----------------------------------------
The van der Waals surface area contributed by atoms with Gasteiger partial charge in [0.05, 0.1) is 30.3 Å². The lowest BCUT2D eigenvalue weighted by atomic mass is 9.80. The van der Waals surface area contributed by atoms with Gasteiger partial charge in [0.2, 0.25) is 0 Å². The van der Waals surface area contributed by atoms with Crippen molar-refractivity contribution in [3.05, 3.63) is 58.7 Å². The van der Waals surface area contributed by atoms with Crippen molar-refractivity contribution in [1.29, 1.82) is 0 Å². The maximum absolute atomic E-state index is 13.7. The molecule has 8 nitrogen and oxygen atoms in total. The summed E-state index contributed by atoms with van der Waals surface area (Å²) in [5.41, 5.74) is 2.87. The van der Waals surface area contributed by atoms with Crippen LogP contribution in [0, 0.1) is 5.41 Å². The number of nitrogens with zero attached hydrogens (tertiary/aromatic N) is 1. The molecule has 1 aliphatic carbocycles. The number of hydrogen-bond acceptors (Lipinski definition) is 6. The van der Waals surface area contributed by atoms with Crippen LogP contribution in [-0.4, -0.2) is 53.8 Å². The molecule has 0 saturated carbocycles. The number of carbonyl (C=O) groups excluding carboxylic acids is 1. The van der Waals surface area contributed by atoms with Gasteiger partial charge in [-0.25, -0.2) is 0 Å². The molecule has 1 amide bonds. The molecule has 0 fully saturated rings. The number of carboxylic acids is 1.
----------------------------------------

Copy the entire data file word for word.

The van der Waals surface area contributed by atoms with Gasteiger partial charge in [0.05, 0.1) is 30.3 Å². The lowest BCUT2D eigenvalue weighted by atomic mass is 9.80. The van der Waals surface area contributed by atoms with Gasteiger partial charge in [0.2, 0.25) is 0 Å². The van der Waals surface area contributed by atoms with Crippen molar-refractivity contribution in [3.05, 3.63) is 58.7 Å². The van der Waals surface area contributed by atoms with Crippen molar-refractivity contribution in [1.29, 1.82) is 0 Å². The maximum absolute atomic E-state index is 13.7. The molecule has 8 nitrogen and oxygen atoms in total. The summed E-state index contributed by atoms with van der Waals surface area (Å²) in [5.41, 5.74) is 2.87. The van der Waals surface area contributed by atoms with Crippen LogP contribution in [0, 0.1) is 5.41 Å². The number of nitrogens with zero attached hydrogens (tertiary/aromatic N) is 1. The molecule has 1 aliphatic carbocycles. The number of hydrogen-bond acceptors (Lipinski definition) is 6. The van der Waals surface area contributed by atoms with Crippen LogP contribution in [-0.4, -0.2) is 53.8 Å². The molecule has 0 saturated carbocycles. The number of carbonyl (C=O) groups excluding carboxylic acids is 1. The van der Waals surface area contributed by atoms with Gasteiger partial charge in [-0.25, -0.2) is 0 Å². The molecule has 1 amide bonds. The molecule has 0 fully saturated rings. The number of carboxylic acids is 1.